SAN JUAN, Puerto Rico: From San Juan’s streets to muddy backroads that skirt Puerto Rico’s coastal farmland, backers of the two Democratic U.S. presidential candidates, Hillary Rodham Clinton and Barack Obama, are wooing voters with dueling salsa and reggaeton tunes, thousands of flags and placards, and convoys of loudspeaker trucks and honking cars.
The Democratic race has made voters in this U.S. commonwealth more passionate – and relevant – than they have been in decades. The contest casts a spotlight on the question that has festered at the center of Puerto Rican politics for years – U.S. statehood, independence or status quo? – even as it cuts across the debate by uniting normally warring partisans.
“This has been an experiment in local bipartisanship,” says Kenneth McClintock, the pro-statehood president of the Puerto Rican Senate, who shared the backseat of a car and a newfound friendship with a pro-commonwealth adversary as they campaigned last week alongside Clinton’s daughter, Chelsea.
The four million residents of these three islands located 1,000 miles, or 1,600 kilometers, southeast of Florida are hosting the biggest remaining Democratic contest of the primary season on June 1, awarding 63 delegates, which is more than 27 of the 50 states.
While Puerto Ricans, who are U.S. citizens, help crown national nominees, their commonwealth status prevents them from casting ballots in the November presidential election.
“It’s ludicrous that people can participate in selecting a candidate for whom they cannot vote,” says Fernando Martín of the Independence Party of Puerto Rico, which is organizing a protest march for primary day. Other politicians are calling for a boycott of the vote.
Clinton, 60, is favored to win here, thanks to greater name recognition and involvement in hurricane relief, a base closure and legislation to resolve Puerto Rico’s status. The New York senator’s supporters hope high voter turnout and a big winning margin might boost her long-shot nomination chances.
Obama, 46, is a former Hawaii resident who says he understands the islanders’ concerns. He appeals to many Puerto Ricans who say they want change nationally.
The inequity in Puerto Rico’s separate-and-unequal status within the United States is especially stark in wartime. On a per capita basis, it has sent more active duty forces to Iraq and Afghanistan than all U.S. states except Nevada, according to Defense Department figures. Still, its people have no voice in choosing their commander in chief.
“We send thousands of our soldiers abroad to fight for democracy: One man, one vote,” says Luis Fortuño, the territory’s representative in Congress and a delegate for Senator John McCain of Arizona, 71, who swept the Feb. 24 Republican caucus. “We have still not achieved that same democratic representation.”
Spain ruled Puerto Rico from 1493 to 1898, when the United States took over. It has a Constitution, and its people elect a local Legislature and governor. Higher laws are made in Washington, where its sole representative does not have a vote in Congress, which ultimately has the power to determine Puerto Rico’s fate.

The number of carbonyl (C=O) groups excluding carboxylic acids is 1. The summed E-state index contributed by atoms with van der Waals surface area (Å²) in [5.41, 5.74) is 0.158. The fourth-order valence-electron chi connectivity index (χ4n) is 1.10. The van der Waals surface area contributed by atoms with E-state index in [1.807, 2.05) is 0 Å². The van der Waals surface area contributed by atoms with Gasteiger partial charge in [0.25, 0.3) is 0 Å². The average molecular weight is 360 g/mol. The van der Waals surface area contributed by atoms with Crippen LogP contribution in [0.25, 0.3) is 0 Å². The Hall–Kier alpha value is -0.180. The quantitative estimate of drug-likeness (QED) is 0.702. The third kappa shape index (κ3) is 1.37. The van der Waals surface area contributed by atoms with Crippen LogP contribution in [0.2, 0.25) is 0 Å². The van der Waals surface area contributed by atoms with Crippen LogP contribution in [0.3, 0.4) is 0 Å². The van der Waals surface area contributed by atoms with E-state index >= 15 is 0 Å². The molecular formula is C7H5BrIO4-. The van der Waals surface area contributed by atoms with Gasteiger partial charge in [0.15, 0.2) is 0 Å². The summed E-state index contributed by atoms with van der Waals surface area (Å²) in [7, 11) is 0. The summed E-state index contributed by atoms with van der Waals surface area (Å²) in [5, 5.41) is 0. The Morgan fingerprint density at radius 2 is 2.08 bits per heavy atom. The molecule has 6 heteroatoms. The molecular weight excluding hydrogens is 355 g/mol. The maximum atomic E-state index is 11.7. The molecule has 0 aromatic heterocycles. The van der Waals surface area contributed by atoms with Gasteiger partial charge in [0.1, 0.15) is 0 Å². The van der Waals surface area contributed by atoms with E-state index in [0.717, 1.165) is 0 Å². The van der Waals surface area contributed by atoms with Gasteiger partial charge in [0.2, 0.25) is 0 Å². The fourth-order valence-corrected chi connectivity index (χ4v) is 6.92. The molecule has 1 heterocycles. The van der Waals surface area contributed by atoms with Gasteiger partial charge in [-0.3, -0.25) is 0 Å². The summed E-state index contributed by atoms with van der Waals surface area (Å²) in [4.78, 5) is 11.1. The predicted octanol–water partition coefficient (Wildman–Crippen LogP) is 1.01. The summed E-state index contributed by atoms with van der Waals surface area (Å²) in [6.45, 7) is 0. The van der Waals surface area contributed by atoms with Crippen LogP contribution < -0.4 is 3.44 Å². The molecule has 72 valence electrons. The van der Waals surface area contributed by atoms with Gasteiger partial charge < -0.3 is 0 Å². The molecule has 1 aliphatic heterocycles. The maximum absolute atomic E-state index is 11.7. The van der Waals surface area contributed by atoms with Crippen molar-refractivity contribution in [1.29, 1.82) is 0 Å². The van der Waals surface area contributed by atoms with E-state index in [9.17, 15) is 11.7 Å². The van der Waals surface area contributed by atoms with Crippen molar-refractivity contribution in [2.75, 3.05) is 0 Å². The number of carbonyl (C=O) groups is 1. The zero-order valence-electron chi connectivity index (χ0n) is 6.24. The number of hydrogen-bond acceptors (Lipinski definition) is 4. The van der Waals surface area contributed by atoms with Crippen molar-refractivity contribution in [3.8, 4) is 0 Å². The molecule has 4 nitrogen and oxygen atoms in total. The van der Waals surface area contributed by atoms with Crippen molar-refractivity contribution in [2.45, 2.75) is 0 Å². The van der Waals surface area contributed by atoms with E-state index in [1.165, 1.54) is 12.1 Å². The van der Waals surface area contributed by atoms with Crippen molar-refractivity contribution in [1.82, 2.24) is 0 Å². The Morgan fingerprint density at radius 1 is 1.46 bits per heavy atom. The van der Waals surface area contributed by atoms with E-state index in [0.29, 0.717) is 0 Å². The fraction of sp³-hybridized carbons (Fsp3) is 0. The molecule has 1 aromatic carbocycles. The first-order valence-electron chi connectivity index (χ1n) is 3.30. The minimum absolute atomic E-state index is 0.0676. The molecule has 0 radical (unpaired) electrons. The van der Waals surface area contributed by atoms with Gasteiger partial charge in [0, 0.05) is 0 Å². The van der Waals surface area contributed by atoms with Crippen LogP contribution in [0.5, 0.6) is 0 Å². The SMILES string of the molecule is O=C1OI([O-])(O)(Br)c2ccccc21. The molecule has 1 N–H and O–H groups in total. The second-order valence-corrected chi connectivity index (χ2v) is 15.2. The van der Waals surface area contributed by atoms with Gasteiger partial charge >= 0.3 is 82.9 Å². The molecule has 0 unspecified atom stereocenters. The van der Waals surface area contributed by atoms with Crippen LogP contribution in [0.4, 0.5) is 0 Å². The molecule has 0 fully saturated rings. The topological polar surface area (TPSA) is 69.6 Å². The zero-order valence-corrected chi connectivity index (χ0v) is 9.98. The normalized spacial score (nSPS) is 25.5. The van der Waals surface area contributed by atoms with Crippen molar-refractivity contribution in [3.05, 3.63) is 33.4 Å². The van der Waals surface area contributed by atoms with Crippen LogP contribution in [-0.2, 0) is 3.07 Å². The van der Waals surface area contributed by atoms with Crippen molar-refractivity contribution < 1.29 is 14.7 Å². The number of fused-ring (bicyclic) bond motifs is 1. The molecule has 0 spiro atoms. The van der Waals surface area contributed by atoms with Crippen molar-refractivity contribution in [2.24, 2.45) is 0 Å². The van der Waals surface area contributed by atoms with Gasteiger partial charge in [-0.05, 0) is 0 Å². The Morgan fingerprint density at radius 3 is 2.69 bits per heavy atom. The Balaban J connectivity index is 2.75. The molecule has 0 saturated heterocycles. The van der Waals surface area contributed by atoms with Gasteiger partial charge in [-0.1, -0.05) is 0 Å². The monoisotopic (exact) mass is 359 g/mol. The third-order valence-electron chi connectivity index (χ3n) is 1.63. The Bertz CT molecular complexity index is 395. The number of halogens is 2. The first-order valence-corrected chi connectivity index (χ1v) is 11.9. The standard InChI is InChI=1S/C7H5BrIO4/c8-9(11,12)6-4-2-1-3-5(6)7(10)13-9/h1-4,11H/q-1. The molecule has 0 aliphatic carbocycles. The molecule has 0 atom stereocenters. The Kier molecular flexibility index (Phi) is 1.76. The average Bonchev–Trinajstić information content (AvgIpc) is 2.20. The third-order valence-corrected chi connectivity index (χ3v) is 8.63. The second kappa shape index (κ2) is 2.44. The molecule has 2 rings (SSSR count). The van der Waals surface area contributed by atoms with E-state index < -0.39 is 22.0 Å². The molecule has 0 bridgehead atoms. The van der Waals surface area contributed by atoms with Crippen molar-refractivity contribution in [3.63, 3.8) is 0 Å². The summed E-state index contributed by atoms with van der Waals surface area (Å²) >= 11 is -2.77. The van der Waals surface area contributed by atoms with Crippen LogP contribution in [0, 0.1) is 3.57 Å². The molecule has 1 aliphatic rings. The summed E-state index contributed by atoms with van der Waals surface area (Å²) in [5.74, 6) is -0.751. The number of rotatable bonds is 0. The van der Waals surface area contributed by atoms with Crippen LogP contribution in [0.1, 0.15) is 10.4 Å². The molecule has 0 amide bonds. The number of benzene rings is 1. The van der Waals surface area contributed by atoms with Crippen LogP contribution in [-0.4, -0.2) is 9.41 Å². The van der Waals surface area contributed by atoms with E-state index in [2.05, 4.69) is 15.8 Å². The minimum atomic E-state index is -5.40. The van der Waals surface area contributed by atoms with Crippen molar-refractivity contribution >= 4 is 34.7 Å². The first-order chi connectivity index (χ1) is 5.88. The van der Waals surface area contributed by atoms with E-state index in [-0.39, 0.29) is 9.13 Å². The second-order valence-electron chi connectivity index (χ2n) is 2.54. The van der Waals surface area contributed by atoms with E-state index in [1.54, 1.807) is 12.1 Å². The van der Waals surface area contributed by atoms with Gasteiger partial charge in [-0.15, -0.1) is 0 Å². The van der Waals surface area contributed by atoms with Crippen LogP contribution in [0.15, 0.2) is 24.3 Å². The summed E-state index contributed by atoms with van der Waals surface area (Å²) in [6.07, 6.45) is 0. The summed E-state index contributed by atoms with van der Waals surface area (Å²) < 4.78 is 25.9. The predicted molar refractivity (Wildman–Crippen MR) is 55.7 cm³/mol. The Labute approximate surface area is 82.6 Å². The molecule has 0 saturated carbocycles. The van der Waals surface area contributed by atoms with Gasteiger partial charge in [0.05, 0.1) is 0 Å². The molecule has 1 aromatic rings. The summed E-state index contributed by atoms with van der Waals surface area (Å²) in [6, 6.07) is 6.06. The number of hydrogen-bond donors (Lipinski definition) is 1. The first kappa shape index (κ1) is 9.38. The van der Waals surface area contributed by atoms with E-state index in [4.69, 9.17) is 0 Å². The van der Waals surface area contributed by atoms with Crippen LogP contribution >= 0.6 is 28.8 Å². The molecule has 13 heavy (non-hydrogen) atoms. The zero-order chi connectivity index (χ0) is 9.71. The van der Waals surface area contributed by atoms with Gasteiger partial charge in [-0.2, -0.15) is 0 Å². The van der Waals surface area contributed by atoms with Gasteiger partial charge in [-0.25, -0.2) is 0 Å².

The dominant parties are not Democrats and Republicans, although they are known as “blues” and “reds.” The blues, or statehooders, long to join the United States as an equal. Reds, or commonwealthers, argue the current system offers cultural autonomy and tax benefits.
In nonbinding local plebiscites in 1967, 1993 and 1998, advocates for statehood and independence were in the minority. While votes for independence never exceeded 4.4 percent, support for statehood grew to 46.5 percent from 39 percent during the period.
Pedro Rosselló, a Clinton supporter who is a senator and former governor from the pro-statehood party, says that if Puerto Rico were a state, it would have two U.S. senators and at least six representatives. Rosselló sent a complaint to the Justice Department last month alleging that denying Puerto Ricans a vote for president violated their civil rights.
Clinton and Obama both support Puerto Rican self-determination. Clinton has promised elections to resolve the issue during her first term. Obama has said that he is open to creating a local constitutional assembly to define Puerto Rico’s future.
Eduardo Bhatia, an Obama supporter with the pro-commonwealth party, says the race has forced him to bridge a red-blue divide, just as Obama preaches. “It’s a funny mix, because we otherwise hate each other, but we’re working together for Barack Obama,” he says.
In the shade of a century-old San Juan marketplace on a recent afternoon, troubadour music wafts from a bar, while friends wash down octopus salad with beer under a siesta-inducing sun. Many show off their voter-identification cards when asked about the primary, though a few snort, calling the election a farce.
“They’ll say anything to get our votes, but they won’t do anything for us,” says José Raffucci, 79, a retired lawyer who recalled Jimmy Carter winning Puerto Rico’s Democratic delegates in 1980 with votes from pro-statehood supporters.
“The best that would happen is if they would leave us alone,” he says, waving a hand-rolled cigar.
Another evening at a restaurant famous for Puerto Rico’s signature dish of mofongo, plantains mashed with meat and vegetables, a group of mostly young professionals supporting Obama celebrated his victory in North Carolina and his seeming march toward the nomination.
Carlos Pastrana Torres, 34, a lawyer, says he wishes he could vote in November, although he acknowledges that whoever is elected president probably won’t be able to change Puerto’s Rico’s status. Pastrana says that’s O.K.
“If you squeeze the most pro-American Puerto Rican hard enough, he’ll say he’s Puerto Rican” at heart, Pastrana says with a shrug. “The status question is out of our hands.”